Sabato’s Crystal Ball offers comprehensive, non-partisan political analysis from the University of Virginia’s Center for Politics ran by its founder and director Larry Sabato. The publication keeps tabs on presidential elections, along with every race for the U.S. Senate, House of Representatives, and state governors. Besides forecasting the winners, the Crystal Ball provides analysis of trends in American politics and elections.
Following Tuesday’s latest round of primaries across the nation, Sabato’s group released its updated U.S. Senate rankings as Republicans and Democrats fight for the majority.
According to the Crystal Ball, Mississippi remains ranked as “Safe Republican,” meaning in their assessment incumbent Republican U.S. Senator Cindy Hyde-Smith is a lock to win in November over her Democrat challenger Mike Espy.
While Espy has been able to raise more money than he did in his 2018 run, much of it has come from outside of Mississippi. Hyde-Smith, however, maintains a 2 to 1 campaign cash advantage, per the July FEC filings.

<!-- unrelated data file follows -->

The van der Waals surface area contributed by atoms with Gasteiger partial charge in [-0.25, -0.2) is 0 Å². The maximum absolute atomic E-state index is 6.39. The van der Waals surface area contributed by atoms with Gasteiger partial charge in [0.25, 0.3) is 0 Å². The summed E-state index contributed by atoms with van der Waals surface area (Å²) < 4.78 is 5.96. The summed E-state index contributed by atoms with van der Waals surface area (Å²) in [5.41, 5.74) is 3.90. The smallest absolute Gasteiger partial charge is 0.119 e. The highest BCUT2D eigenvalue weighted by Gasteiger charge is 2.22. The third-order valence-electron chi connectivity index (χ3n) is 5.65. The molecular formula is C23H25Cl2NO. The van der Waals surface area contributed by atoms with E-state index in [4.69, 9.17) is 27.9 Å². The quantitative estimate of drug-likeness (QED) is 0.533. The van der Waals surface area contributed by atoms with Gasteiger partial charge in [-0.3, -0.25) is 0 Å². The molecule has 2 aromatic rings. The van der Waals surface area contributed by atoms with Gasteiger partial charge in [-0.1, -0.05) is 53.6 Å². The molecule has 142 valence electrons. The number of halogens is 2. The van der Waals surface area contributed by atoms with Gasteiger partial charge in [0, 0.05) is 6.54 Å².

As for how the rest of the U.S. Senate races are shaping up, Sabato listed 12 of the most vulnerable seats according to his analysis.
“As we examine the race for the Senate majority, we thought it’d be worthwhile to rank the dozen seats we see as the most competitive from most to least likely to change hands,” the Crystal Ball released. “As we see it right now, 10 of the 12 most vulnerable seats are held by Republicans, even as Democrats are defending the seat likeliest to flip, Alabama.”
Those seats are:
1. Alabama (D)
2. Colorado (R)
3. Arizona (R)
4. Maine (R)
5. North Carolina (R)
6. Iowa (R)
7. Montana (R)
8. Georgia (Regular) (R)
9. Michigan (D)
10. Texas (R)
11. Georgia (Special) (R)
12. Alaska (R)
“The reason is basically that, of the three decisive Toss-ups in our ratings, we would probably pick the Democrats in at least two of them right now: both Maine and North Carolina are closer to Leans Democratic than Leans Republican,” the rating group explained. “If Democrats win those, as well as Arizona and Colorado (while losing Alabama), they would forge a 50-50 tie, with what they hope is a Democratic vice president breaking ties.”